If there’s one thing I’m particular about – and there are many – it’s looking after our precious trees. Not only are they essential to maintain a healthy environment for us all, but they look fantastic and the trees on our land have become our friends.
It may sound mad and I’ll be accused of being a tree-hugger I’m sure – but what’s wrong with that? If it’s good enough for the Prince of Wales …
We’ve become good mates with the guys at SolihullTreeSurgeons.co.uk who are great arborists and know everything there is to know about trees and how to look after them. Ted is the main man and he’s been doing this work for over 20 years. It’s like he’s a tree whisperer because he seems to instinctively know what to do to bring out the best in each tree.
Sadly we had to cope with tree removal this year when one of the magnificent ash trees caught the dreaded disease that’s affecting so many. We took the decision to have it felled to try to prevent cross-contamination. I hope we’re in time to save the others.
We have quite a few oak trees around the property and they just need an occasional dead branch removed, but some of the horse chestnuts needed a bit more attention this year. I don’t know what’s wrong with them but a couple have leaves that turned partially brown early in the year and were clearly distressed. Ted has taken them under his wing, had a chat with a couple of them and hopefully done some magic so they look better next year. He muttered something about bleeding canker. I thought he was just using colourful language, but found this picture on Google.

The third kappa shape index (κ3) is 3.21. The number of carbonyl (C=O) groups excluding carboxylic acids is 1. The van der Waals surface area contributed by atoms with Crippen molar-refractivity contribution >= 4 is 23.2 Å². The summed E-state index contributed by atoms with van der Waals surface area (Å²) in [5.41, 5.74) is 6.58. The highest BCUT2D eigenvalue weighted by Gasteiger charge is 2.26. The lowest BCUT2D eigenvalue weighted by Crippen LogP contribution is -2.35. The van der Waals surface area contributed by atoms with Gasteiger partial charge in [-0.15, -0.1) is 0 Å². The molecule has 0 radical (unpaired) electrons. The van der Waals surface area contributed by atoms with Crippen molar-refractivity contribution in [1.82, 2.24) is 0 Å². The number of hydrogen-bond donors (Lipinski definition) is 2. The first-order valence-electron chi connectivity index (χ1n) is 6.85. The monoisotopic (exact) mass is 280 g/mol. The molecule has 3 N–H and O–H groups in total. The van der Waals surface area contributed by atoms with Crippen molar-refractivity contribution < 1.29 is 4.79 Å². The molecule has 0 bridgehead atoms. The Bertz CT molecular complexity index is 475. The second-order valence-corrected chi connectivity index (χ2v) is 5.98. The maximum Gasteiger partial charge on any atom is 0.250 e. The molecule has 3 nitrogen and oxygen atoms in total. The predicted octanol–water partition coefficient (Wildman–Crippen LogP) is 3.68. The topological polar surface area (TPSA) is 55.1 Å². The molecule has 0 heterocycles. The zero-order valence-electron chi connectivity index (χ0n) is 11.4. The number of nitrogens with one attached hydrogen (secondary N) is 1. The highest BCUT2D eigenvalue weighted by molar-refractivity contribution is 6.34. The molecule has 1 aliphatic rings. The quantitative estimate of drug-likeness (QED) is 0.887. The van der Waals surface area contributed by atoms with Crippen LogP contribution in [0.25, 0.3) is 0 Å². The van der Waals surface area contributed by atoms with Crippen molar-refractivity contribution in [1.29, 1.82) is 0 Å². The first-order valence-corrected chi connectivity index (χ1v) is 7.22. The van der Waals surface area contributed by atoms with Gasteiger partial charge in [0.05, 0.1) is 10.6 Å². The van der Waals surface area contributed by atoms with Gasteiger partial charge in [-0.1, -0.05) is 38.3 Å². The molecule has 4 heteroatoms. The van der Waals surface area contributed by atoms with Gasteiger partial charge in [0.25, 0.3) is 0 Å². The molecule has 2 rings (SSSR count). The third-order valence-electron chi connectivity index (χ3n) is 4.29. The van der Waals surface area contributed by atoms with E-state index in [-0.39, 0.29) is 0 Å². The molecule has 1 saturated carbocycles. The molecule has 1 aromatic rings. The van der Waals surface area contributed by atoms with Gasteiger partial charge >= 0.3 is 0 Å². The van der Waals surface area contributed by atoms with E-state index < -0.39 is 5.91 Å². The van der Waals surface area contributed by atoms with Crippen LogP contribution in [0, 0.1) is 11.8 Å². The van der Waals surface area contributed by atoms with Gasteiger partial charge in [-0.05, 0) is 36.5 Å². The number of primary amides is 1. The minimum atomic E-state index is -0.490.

Ours look similar as the bark is starting to peel. Really hoping they can be saved because the smallholding is going to look really bare and sad if we lose our majestic horse chestnut trees. And what on earth will the local kids do for conkers?
Ted says they have a good chance with the work he’s done so we’re all keeping our fingers and toes crossed that he’s right.
Alongside the bigger trees, Ted also looks after our fruit trees. None of them are what you’d call professional orchard standard, but they do provide us with a wonderful harvest every year, so we’re grateful and thoroughly enjoy picking and storing the fruit.
We have a selection of apples, including an old Bramley, but most of the varities are old and traditional. I keep thinking I must ask a local grower to identify them all because we really have no clue. But they taste so good straight from the tree don’t they?
As well as apples we have pear trees, almonds, damson and plum. So a good selection for both eating and cooking (then eating). I make a fine apple and plum crumble that always goes down a treat. Ted’s co-worker, Robert, is particularly partial to puds so I make him a nice crumble each year to take home for the family to enjoy. He has 6 kids so it has to be made in a big dish.
We’re all set for the winter now that everything is pruned and our friends at Solihull Arborists have taken care of our trees. We’ll look forward to bumper harvests next year and hope to see plenty of blackberries too because my particular favourite is apple and blackberry pie – with oodles of custard of course.